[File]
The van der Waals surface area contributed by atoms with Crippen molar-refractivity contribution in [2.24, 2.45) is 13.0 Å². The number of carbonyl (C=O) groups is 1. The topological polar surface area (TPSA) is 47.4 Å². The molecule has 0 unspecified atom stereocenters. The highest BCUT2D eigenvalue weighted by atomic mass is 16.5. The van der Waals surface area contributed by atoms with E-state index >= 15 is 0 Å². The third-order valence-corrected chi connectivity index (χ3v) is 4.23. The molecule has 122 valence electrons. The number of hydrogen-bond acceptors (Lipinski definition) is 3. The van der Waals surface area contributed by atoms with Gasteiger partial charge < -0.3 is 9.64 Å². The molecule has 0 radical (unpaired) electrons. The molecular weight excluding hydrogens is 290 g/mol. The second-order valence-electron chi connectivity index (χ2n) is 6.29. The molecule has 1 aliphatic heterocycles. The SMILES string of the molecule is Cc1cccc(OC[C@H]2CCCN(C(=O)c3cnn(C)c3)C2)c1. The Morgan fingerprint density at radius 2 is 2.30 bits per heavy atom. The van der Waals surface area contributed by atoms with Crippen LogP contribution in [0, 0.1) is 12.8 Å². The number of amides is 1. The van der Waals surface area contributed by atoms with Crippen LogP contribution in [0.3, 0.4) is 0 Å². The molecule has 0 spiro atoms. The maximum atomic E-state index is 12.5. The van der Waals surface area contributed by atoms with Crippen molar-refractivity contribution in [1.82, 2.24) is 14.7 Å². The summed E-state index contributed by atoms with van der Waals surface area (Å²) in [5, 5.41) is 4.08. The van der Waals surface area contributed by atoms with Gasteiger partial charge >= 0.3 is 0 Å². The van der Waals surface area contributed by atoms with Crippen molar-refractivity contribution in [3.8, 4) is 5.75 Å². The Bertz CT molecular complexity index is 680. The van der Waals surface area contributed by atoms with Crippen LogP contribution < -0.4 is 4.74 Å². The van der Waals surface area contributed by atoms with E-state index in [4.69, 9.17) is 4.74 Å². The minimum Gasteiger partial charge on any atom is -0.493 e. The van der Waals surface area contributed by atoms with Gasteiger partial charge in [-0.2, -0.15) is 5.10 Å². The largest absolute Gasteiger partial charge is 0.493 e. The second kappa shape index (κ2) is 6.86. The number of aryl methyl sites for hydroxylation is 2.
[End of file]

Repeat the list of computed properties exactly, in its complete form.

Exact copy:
The van der Waals surface area contributed by atoms with Crippen molar-refractivity contribution in [2.24, 2.45) is 13.0 Å². The number of carbonyl (C=O) groups is 1. The topological polar surface area (TPSA) is 47.4 Å². The molecule has 0 unspecified atom stereocenters. The highest BCUT2D eigenvalue weighted by atomic mass is 16.5. The van der Waals surface area contributed by atoms with E-state index >= 15 is 0 Å². The third-order valence-corrected chi connectivity index (χ3v) is 4.23. The molecule has 122 valence electrons. The number of hydrogen-bond acceptors (Lipinski definition) is 3. The van der Waals surface area contributed by atoms with Gasteiger partial charge < -0.3 is 9.64 Å². The molecule has 0 radical (unpaired) electrons. The molecular weight excluding hydrogens is 290 g/mol. The second-order valence-electron chi connectivity index (χ2n) is 6.29. The molecule has 1 aliphatic heterocycles. The SMILES string of the molecule is Cc1cccc(OC[C@H]2CCCN(C(=O)c3cnn(C)c3)C2)c1. The Morgan fingerprint density at radius 2 is 2.30 bits per heavy atom. The van der Waals surface area contributed by atoms with Crippen LogP contribution in [0, 0.1) is 12.8 Å². The number of amides is 1. The van der Waals surface area contributed by atoms with Crippen LogP contribution in [0.3, 0.4) is 0 Å². The molecule has 0 spiro atoms. The maximum atomic E-state index is 12.5. The van der Waals surface area contributed by atoms with Crippen molar-refractivity contribution in [1.82, 2.24) is 14.7 Å². The summed E-state index contributed by atoms with van der Waals surface area (Å²) in [5, 5.41) is 4.08. The van der Waals surface area contributed by atoms with Gasteiger partial charge >= 0.3 is 0 Å². The van der Waals surface area contributed by atoms with Crippen molar-refractivity contribution in [3.8, 4) is 5.75 Å². The Bertz CT molecular complexity index is 680. The van der Waals surface area contributed by atoms with Crippen LogP contribution < -0.4 is 4.74 Å². The van der Waals surface area contributed by atoms with E-state index in [4.69, 9.17) is 4.74 Å². The minimum Gasteiger partial charge on any atom is -0.493 e. The van der Waals surface area contributed by atoms with Gasteiger partial charge in [-0.2, -0.15) is 5.10 Å². The largest absolute Gasteiger partial charge is 0.493 e. The second kappa shape index (κ2) is 6.86. The number of aryl methyl sites for hydroxylation is 2.